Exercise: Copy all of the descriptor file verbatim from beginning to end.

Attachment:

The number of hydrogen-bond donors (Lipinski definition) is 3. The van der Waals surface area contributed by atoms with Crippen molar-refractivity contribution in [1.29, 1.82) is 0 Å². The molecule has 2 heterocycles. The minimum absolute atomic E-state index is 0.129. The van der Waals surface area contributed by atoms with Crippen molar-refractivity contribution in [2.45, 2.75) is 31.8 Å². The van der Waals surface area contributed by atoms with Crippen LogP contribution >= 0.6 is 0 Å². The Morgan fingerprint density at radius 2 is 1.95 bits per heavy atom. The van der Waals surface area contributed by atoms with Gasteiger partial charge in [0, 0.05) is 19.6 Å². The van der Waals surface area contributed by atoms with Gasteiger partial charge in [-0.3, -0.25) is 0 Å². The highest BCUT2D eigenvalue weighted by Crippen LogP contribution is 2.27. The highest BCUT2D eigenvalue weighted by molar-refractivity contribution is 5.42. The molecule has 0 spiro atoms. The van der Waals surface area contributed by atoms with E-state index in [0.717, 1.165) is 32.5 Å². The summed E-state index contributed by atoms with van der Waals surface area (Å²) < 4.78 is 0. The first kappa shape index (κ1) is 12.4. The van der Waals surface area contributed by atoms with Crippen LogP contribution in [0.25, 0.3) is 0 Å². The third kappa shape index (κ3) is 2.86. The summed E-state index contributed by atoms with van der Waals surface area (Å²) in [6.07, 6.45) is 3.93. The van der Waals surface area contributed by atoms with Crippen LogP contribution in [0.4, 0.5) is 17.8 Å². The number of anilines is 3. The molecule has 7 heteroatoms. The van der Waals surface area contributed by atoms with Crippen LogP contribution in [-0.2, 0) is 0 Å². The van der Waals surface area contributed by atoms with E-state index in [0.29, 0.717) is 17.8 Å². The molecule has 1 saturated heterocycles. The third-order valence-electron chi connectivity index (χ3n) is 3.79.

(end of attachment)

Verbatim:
The number of hydrogen-bond donors (Lipinski definition) is 3. The van der Waals surface area contributed by atoms with Crippen molar-refractivity contribution in [1.29, 1.82) is 0 Å². The molecule has 2 heterocycles. The minimum absolute atomic E-state index is 0.129. The van der Waals surface area contributed by atoms with Crippen molar-refractivity contribution in [2.45, 2.75) is 31.8 Å². The van der Waals surface area contributed by atoms with Crippen LogP contribution >= 0.6 is 0 Å². The Morgan fingerprint density at radius 2 is 1.95 bits per heavy atom. The van der Waals surface area contributed by atoms with Gasteiger partial charge in [0, 0.05) is 19.6 Å². The van der Waals surface area contributed by atoms with Gasteiger partial charge in [-0.3, -0.25) is 0 Å². The highest BCUT2D eigenvalue weighted by Crippen LogP contribution is 2.27. The highest BCUT2D eigenvalue weighted by molar-refractivity contribution is 5.42. The molecule has 0 spiro atoms. The van der Waals surface area contributed by atoms with E-state index in [0.717, 1.165) is 32.5 Å². The summed E-state index contributed by atoms with van der Waals surface area (Å²) < 4.78 is 0. The first kappa shape index (κ1) is 12.4. The van der Waals surface area contributed by atoms with Crippen LogP contribution in [0.25, 0.3) is 0 Å². The third kappa shape index (κ3) is 2.86. The summed E-state index contributed by atoms with van der Waals surface area (Å²) in [6.07, 6.45) is 3.93. The van der Waals surface area contributed by atoms with Crippen LogP contribution in [0.4, 0.5) is 17.8 Å². The number of anilines is 3. The molecule has 7 heteroatoms. The van der Waals surface area contributed by atoms with Crippen LogP contribution in [-0.2, 0) is 0 Å². The van der Waals surface area contributed by atoms with E-state index in [0.29, 0.717) is 17.8 Å². The molecule has 1 saturated heterocycles. The third-order valence-electron chi connectivity index (χ3n) is 3.79.